More so than on any other film we’ve done, the sound was leading the VFX in many places.

CT: It’s funny because that’s when I realized that we’re on the hook for the performance, right? Often there would be an early rendered visual of this thing that’s not really moving around in this shot. And so they’d ask us to have sound do something. It could be anything. So Brian and the picture editor Gabriel Fleming would get involved. We’d say, ‘Here’s a performance, but don’t look at this image because it’s not doing anything.’ You have to rely on their creative opinion on how this thing is moving based on sound, and the vocalizations. There are a lot of people involved, but everyone has to have a hand in it for it to really work.

 

NoOneWillSaveYou_sound-02

What went into the sounds for the aliens? They make a large range of sounds that are meant to portray a varied range of emotions. Did you use a vocal artist? What else went into the sounds?

CT: Usually for things like that, I get a mic and turn the lights off and just get super weird. I usually try some candid performances and start to create a library of my voices. Then, I cut a track of my voices and slowly replace things or dovetail from my voice into some creature sounds. There were so many different versions of things that we sent. My voice is in a lot of it and ended up being some of the gray, but it’s mostly parrot sounds.

I cut a track of my voices and slowly replace things or dovetail from my voice into some creature sounds.

Later on, to give it an oral posture so it felt as though the sound was actually coming out of this alien, we started using talk boxes. We’d run sounds through a talk box, so we could manipulate them with the shape of our mouth and perform it that way.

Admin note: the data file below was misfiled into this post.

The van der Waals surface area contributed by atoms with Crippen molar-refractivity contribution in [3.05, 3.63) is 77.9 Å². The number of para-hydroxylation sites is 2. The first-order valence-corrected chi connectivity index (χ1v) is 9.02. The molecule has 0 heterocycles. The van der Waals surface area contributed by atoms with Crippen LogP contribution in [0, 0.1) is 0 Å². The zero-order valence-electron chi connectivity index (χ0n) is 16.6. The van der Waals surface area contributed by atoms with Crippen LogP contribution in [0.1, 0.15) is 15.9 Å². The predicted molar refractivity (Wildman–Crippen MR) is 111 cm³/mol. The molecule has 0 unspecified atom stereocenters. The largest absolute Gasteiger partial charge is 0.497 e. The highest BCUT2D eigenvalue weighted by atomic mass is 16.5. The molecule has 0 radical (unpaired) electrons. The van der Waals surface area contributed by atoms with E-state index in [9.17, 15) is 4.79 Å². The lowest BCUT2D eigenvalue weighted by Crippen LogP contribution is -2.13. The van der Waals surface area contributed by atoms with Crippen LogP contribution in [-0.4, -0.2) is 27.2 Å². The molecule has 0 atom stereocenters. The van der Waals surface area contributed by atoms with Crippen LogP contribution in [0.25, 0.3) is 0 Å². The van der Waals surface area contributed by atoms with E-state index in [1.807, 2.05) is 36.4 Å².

WF: It gives it more of a language component. One of the things we talked about with Brian early on was that the aliens should feel intelligent. They’re not just supposed to be scary; they’re supposed to feel as though they’re speaking a language, even if we can’t understand what it is.

So one of the tricks we used was to take these exotic sounds from parrots and koalas and all kinds of other things, integrate them with the sounds that Chris was doing with his own voice, and then run that through these talk boxes and formant filters to give it the sense of intelligent thought so it’s not just random sounds.

…the aliens should feel intelligent. They’re not just supposed to be scary; they’re supposed to feel as though they’re speaking a language…

That also helped us tie together all the different variations of the aliens because there were lots of different sizes and configurations of them. In Brian’s mind, they were all of a similar race and would all speak the same language, but they were just different. It’s almost like a beehive in that there are different roles that each type of bee plays, but they’re all still bees. It was the same kind of idea.

One of our challenges was to give them all their own character, but also still have them feel like they’re somehow tied together from the same DNA.

NoOneWillSaveYou_sound-04

CT: For the alien we called ‘Daddy Long Legs’ (the main, big alien), we mostly used koala sounds. They have these crazy sounds when they’re in heat. They’re growly and they get really resonant. So we leaned on that. Even the breathing was mostly sourced from koalas, and we ran that through a talk box.

For the alien we called ‘Daddy Long Legs’ (the main, big alien), we mostly used koala sounds.

The loud screaming, when the alien is on the roof making that low conk, conk, conk sound, was created using wood being stuttered on different surfaces and then processed, limited, and distorted. But the majority of it was mostly sourced from koalas.

WF: We used a few mixing tricks to make that alien sound feel massive for a streaming audience. Even though we mixed in a theatrical mixing environment, and we mixed it quite loud, we knew people would be listening to this at home. Those big moments still had to feel big for home viewers who might not be listening at the same SPL we were listening to on the dub stage. One of the biggest audio tricks we used was reverb and echo because any sound that’s big enough to echo through the trees is going to naturally be pretty damn loud. Your brain just automatically understands that.